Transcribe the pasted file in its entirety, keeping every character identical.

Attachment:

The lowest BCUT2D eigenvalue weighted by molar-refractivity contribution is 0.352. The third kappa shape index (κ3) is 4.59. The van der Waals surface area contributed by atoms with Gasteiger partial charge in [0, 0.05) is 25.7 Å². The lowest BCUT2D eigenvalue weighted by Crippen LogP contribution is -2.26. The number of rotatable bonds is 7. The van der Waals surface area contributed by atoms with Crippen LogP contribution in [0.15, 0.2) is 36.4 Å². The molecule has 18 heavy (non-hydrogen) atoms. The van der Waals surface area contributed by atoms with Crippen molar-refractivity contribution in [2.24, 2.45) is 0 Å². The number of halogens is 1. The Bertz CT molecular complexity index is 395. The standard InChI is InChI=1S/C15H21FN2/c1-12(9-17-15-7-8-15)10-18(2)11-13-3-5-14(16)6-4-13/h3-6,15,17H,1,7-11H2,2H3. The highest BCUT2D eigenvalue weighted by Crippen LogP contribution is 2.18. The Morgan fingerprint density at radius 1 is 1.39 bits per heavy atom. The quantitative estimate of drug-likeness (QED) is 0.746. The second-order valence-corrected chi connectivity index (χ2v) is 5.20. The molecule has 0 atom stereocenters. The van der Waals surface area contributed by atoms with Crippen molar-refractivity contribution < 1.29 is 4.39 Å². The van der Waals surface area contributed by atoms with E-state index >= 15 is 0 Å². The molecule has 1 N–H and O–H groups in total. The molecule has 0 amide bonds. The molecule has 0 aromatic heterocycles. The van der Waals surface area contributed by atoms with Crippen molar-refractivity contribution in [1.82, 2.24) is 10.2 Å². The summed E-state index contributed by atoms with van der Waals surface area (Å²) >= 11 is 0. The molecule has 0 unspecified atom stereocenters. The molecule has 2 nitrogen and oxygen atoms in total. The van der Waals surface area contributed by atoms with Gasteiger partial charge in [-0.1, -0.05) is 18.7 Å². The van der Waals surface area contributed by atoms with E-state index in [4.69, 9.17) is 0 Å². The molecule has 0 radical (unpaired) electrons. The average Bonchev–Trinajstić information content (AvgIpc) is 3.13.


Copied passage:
The lowest BCUT2D eigenvalue weighted by molar-refractivity contribution is 0.352. The third kappa shape index (κ3) is 4.59. The van der Waals surface area contributed by atoms with Gasteiger partial charge in [0, 0.05) is 25.7 Å². The lowest BCUT2D eigenvalue weighted by Crippen LogP contribution is -2.26. The number of rotatable bonds is 7. The van der Waals surface area contributed by atoms with Crippen LogP contribution in [0.15, 0.2) is 36.4 Å². The molecule has 18 heavy (non-hydrogen) atoms. The van der Waals surface area contributed by atoms with Crippen molar-refractivity contribution in [2.24, 2.45) is 0 Å². The number of halogens is 1. The Bertz CT molecular complexity index is 395. The standard InChI is InChI=1S/C15H21FN2/c1-12(9-17-15-7-8-15)10-18(2)11-13-3-5-14(16)6-4-13/h3-6,15,17H,1,7-11H2,2H3. The highest BCUT2D eigenvalue weighted by Crippen LogP contribution is 2.18. The Morgan fingerprint density at radius 1 is 1.39 bits per heavy atom. The quantitative estimate of drug-likeness (QED) is 0.746. The second-order valence-corrected chi connectivity index (χ2v) is 5.20. The molecule has 0 atom stereocenters. The van der Waals surface area contributed by atoms with Crippen molar-refractivity contribution < 1.29 is 4.39 Å². The van der Waals surface area contributed by atoms with E-state index >= 15 is 0 Å². The molecule has 1 N–H and O–H groups in total. The molecule has 0 amide bonds. The molecule has 0 aromatic heterocycles. The van der Waals surface area contributed by atoms with Crippen molar-refractivity contribution in [1.82, 2.24) is 10.2 Å². The summed E-state index contributed by atoms with van der Waals surface area (Å²) >= 11 is 0. The molecule has 0 unspecified atom stereocenters. The molecule has 2 nitrogen and oxygen atoms in total. The van der Waals surface area contributed by atoms with Gasteiger partial charge in [-0.1, -0.05) is 18.7 Å². The van der Waals surface area contributed by atoms with E-state index in [4.69, 9.17) is 0 Å². The molecule has 0 radical (unpaired) electrons. The average Bonchev–Trinajstić information content (AvgIpc) is 3.13.